St. Ignatius of Loyola, once prayed:
Lord, teach me to be generous. Teach me to serve you as you deserve; to give and not to count the cost; to fight and not to heed the wounds; to toil and not to seek for rest; to labor and not to ask for reward save that of knowing that I do your will.
When I hear the prayer of Ignatius, I can’t help thinking of a line in the famous prayer attributed to St. Francis of Assisi: “For it is in giving that we receive.”
Archbishop Desmond Tutu, who celebrated his eightieth birthday yesterday, has in recent years praised Ireland for its widespread concern for those in need within Ireland and around the world. Addressing the whole nation in a speech delivered in Dublin, he said:
You have been wonderful in your generosity to us and to people in other parts of the world who have been less well off than yourselves. One of the wonderful things about yourselves has been your capacity to remember how you were when you didn’t have the Celtic Tiger [the nickname for Ireland’s decade long economic rebound]. You supported us at the time of our struggle against apartheid.
Speaking of the Archbishop, he has often used a South African word, “Ubuntu.” He has on several occasions attempted to explain its meaning to non-South Africans. I think we are not getting it–not that the defenders of Apartheid were getting it either. This is what the peace-loving Archbishop said about the word that lacks a simple definition:
One of the sayings in our country is Ubuntu–the essence of being human. Ubuntu speaks particularly about the fact that you can’t exist as a human being in isolation. It speaks about our interconnectedness. You can’t be human all by yourself, and when you have this quality–Ubuntu–you are known for your generosity.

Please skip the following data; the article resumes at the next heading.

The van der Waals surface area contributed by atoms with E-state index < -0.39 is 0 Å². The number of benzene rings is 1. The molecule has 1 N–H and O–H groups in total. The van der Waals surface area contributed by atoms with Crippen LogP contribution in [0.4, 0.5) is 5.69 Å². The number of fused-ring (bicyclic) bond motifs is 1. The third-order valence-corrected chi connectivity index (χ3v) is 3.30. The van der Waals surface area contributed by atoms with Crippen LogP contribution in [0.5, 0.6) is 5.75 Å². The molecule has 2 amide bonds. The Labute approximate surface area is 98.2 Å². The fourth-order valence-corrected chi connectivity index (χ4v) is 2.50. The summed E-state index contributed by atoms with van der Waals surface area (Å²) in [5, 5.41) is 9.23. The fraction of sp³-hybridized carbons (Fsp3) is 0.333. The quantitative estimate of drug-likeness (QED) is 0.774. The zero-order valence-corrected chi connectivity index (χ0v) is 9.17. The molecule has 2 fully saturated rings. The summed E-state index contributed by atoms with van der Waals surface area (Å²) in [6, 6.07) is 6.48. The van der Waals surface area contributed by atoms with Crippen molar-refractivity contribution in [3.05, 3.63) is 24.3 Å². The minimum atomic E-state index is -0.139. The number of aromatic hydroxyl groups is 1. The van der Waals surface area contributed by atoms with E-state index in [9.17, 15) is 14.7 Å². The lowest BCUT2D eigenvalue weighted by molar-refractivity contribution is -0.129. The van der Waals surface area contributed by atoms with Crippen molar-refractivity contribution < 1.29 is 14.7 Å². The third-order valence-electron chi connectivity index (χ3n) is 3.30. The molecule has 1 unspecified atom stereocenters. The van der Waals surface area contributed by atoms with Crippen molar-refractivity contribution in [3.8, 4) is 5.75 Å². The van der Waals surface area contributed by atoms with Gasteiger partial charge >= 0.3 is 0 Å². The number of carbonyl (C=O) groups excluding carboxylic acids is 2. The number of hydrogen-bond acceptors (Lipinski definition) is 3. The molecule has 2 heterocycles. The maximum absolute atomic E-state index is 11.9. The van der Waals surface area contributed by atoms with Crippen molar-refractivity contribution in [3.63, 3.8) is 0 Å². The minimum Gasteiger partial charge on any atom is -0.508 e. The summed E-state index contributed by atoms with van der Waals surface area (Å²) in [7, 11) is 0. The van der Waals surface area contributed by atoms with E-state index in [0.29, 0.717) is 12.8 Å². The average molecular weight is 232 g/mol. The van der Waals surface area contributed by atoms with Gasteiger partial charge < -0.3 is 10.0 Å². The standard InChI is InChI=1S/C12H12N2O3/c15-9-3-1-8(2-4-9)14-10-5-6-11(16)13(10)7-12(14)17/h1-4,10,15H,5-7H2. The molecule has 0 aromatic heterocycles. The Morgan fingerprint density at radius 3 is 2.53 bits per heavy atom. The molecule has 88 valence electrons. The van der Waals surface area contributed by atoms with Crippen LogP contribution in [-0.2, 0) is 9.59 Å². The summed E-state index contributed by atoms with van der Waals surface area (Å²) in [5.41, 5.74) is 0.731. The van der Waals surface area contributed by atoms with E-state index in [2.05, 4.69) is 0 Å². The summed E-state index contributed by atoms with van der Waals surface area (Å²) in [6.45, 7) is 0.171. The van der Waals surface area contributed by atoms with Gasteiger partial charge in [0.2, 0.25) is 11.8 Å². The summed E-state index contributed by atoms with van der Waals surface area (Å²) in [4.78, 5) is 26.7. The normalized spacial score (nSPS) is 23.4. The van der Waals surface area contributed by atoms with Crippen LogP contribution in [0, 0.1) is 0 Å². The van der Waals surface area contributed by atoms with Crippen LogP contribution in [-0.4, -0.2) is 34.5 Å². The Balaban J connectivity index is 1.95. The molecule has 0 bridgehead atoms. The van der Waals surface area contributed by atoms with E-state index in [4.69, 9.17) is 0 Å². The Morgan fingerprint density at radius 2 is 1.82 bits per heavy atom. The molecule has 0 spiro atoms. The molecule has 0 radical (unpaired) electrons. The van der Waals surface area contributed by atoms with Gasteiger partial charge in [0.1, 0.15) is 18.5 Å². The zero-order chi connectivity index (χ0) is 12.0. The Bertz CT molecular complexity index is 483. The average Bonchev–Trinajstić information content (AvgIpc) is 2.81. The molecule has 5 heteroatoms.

Here’s another vocabulary builder for today. Add to “Ubuntu” the word “Dana.” It looks like and sounds like a fairly frequently used name for females and males in western societies, but the origin of the word can be traced back to India, 500-plus years before Jesus of Nazareth was born. Most simply, it was a synonym for our English word “generosity.” It was much more, though, than generosity as a financial contribution or donation, however substantial. There was more to generosity than that. According to the Southern Dharma Retreat Center, generosity the word “Dana” described meant:
1) Living in love and trust and connection rather than self-centered fear and separation;
2) Opening our hearts to give as we have received;
3) Creating a world of abundance rather than a world of scarcity; and
4) Honoring our oneness and interconnections.
Ultimately, Dana is “about the kind of person you want to be and the kind of world you want to participate in creating.”
Sir Henry Taylor, the nineteenth century British author, grasped the truth that all of us who have anything at all to share should also grasp: “Those who give what they would as readily throw away, give without generosity; for the essence of generosity is in self sacrifice.”